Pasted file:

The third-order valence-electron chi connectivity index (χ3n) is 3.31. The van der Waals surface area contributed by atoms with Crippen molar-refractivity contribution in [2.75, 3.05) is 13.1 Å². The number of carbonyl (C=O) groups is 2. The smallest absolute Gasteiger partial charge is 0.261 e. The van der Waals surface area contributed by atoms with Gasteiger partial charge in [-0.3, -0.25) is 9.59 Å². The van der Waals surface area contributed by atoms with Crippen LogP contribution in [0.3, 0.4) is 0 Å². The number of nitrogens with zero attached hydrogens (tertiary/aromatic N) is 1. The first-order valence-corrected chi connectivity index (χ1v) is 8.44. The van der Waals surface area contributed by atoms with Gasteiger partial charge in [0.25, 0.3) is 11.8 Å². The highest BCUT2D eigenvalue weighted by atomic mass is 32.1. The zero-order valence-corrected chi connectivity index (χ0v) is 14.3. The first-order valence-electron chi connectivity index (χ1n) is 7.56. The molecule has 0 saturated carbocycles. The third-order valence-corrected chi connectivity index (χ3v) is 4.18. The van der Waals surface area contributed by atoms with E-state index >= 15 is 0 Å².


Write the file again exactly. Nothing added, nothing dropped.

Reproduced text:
The third-order valence-electron chi connectivity index (χ3n) is 3.31. The van der Waals surface area contributed by atoms with Crippen molar-refractivity contribution in [2.75, 3.05) is 13.1 Å². The number of carbonyl (C=O) groups is 2. The smallest absolute Gasteiger partial charge is 0.261 e. The van der Waals surface area contributed by atoms with Gasteiger partial charge in [-0.3, -0.25) is 9.59 Å². The van der Waals surface area contributed by atoms with Crippen LogP contribution in [0.3, 0.4) is 0 Å². The number of nitrogens with zero attached hydrogens (tertiary/aromatic N) is 1. The first-order valence-corrected chi connectivity index (χ1v) is 8.44. The van der Waals surface area contributed by atoms with Gasteiger partial charge in [0.25, 0.3) is 11.8 Å². The highest BCUT2D eigenvalue weighted by atomic mass is 32.1. The zero-order valence-corrected chi connectivity index (χ0v) is 14.3. The first-order valence-electron chi connectivity index (χ1n) is 7.56. The molecule has 0 saturated carbocycles. The third-order valence-corrected chi connectivity index (χ3v) is 4.18. The van der Waals surface area contributed by atoms with E-state index >= 15 is 0 Å².